Embedding New Technologies into Clinical Studies
By Exploristics Chief Data Scientific Officer – Kimberley Hacquoil
Recently, I attended the IoT Clinical Trials Europe conference on integrating IoT (the internet of things) and emerging technologies to optimise clinical trials and patient outcomes. There were many aspects covered in the one-day event, from topics around decentralised trials, simplifying the IoT eco-system, regulatory pathways and collaborations to ensure lasting adoption and evolvement of technologies. It got me thinking specifically about the opportunities for statisticians in this space; where and how can we influence and impact in these clinical trials.
Tackling the data deluge
Firstly, with so much data, it’s often hard to distinguish potential signals from all the noise. Data scientists and statisticians have efficient and automated ways to streamline the extensive data into a functional format, something that people can digest and explore to gain insights. That may be combining different data sources, summarising large datasets to create new potential endpoints for clinical trials, modelling time series data to assess which timepoints are of most interest, or summarising relationships between different aspects of the dataset. With new types of data brings opportunities for statistical method innovations as well and it’s important for statisticians to think creatively in this new space. A large amount of data does not equal an ability to solve the problem. The information needs to be abridged to deliver value to decision makers. Statisticians can help clinical teams to find clarity from the fuzziness of substantial data volumes.
Comparisons of endpoints
With new technologies and data comes new unknown and untested endpoints. It’s important to assess and validate the connection between a promising new endpoint and long-established ones which may be required from a regulatory standpoint. Statistics can quantify this relationship with the view to answering questions related to the accuracy (specificity/sensitivity) and precision, reliability, robustness, and required timepoints and timeframe for assessments. Decision-makers can be provided with vital information comparing and contrasting these different measures, which will enable more informed and efficient clinical trials. For example, how likely is a novel endpoint or diagnostic in correctly concluding a treatment effect.
Evolving clinical trial design
The use of emerging technologies can unlock potential in clinical trials with regards to accessibility, acceptability and efficiencies. We can take patient centric approaches to the next level by reducing the burden on patients whilst maintaining trial validity, reliability and consistency. There is also an opportunity to access different patient populations and broaden the reach of such trials through new technologies and remote testing.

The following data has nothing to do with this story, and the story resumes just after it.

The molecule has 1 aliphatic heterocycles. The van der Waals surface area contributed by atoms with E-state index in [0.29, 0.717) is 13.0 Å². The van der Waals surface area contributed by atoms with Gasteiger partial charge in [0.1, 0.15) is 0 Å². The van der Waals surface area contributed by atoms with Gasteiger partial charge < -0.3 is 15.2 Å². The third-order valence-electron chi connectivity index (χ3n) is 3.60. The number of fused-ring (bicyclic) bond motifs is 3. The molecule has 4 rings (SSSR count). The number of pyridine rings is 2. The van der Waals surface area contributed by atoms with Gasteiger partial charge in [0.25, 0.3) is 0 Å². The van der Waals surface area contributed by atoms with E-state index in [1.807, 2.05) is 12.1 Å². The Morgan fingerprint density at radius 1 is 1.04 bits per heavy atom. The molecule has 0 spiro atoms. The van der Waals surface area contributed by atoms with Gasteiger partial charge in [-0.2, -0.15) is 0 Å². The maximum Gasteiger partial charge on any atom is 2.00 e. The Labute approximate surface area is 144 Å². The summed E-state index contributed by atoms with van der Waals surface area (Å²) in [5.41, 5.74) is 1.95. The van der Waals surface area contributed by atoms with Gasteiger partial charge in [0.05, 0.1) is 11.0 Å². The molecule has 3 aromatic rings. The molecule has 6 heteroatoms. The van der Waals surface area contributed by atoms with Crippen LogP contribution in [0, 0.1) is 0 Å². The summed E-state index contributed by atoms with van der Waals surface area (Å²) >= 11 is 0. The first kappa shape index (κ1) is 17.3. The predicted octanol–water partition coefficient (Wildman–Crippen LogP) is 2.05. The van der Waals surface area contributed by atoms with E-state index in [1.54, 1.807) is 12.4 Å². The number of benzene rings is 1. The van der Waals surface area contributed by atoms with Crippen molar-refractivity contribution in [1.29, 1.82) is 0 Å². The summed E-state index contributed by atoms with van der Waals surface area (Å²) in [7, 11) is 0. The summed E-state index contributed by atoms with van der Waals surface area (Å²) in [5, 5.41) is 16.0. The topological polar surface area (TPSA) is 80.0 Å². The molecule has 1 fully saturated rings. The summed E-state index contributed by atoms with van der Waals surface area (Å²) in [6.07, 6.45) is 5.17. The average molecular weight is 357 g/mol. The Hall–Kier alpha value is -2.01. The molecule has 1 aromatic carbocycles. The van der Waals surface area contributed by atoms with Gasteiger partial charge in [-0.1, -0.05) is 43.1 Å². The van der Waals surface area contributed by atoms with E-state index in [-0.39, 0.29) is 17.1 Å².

This paradigm shift should be embraced by the clinical teams when designing trials. As new objectives and endpoints emerge, it may not be appropriate or smart to continue with the types of designs we have used before. New objectives mean reconsidering which data is really required to enable robust decision-making for the study and different decision rules should be explored. New endpoints mean re-evaluating the number of assessments and relationships between endpoints to increase the probability of a successful study. With this type of data, there may not be the necessity to have as many site visits, recruit as many patients nor open as many centres. Missing data may be something you need to scrutinise more when designing the trial to understand the impact on outcomes. With likely access to new and different patient populations, understanding differences and assessing these at the design stage will be vital for success.
All these design considerations and trade-offs can (and should) be explored simultaneously through in-silico modelling and simulation before a single patient has entered the study. This will enable smarter and more efficient study designs utilising emerging technologies.
It’s clear that utilising some technologies in clinical trials will prolong the time it takes to start a study, however, this doesn’t need to translate into an overall increased time for the clinical development program or time to market. Using a different endpoint or approach to collecting information can improve the quality of data (reduced variability, increased effect size), streamline the number of timepoints/assessments and decrease overall sample size. Technologies can also help identify patients and improve recruitment rates.
This is analogous to number of clinical trials I have been involved with, where a little more planning up front and engagement from a statistician early on in trial design ultimately leads to a better, more efficient trial with a higher probability of success. The phrase “plan well to execute fast” was used at the conference and this very much resonates with me. Statisticians have the power to navigate the clinical teams through the planning well phase to prevent rework through unclear outcomes and ambiguous trial results.
I think there are lots of exciting opportunities for data scientists and statisticians in the pharmaceutical industry to ensure these new technologies are successfully embedded into standard clinical trial practice. Technology is constantly changing and advancing, and we need to change with it to facilitate better decision-making and outcomes for our patients.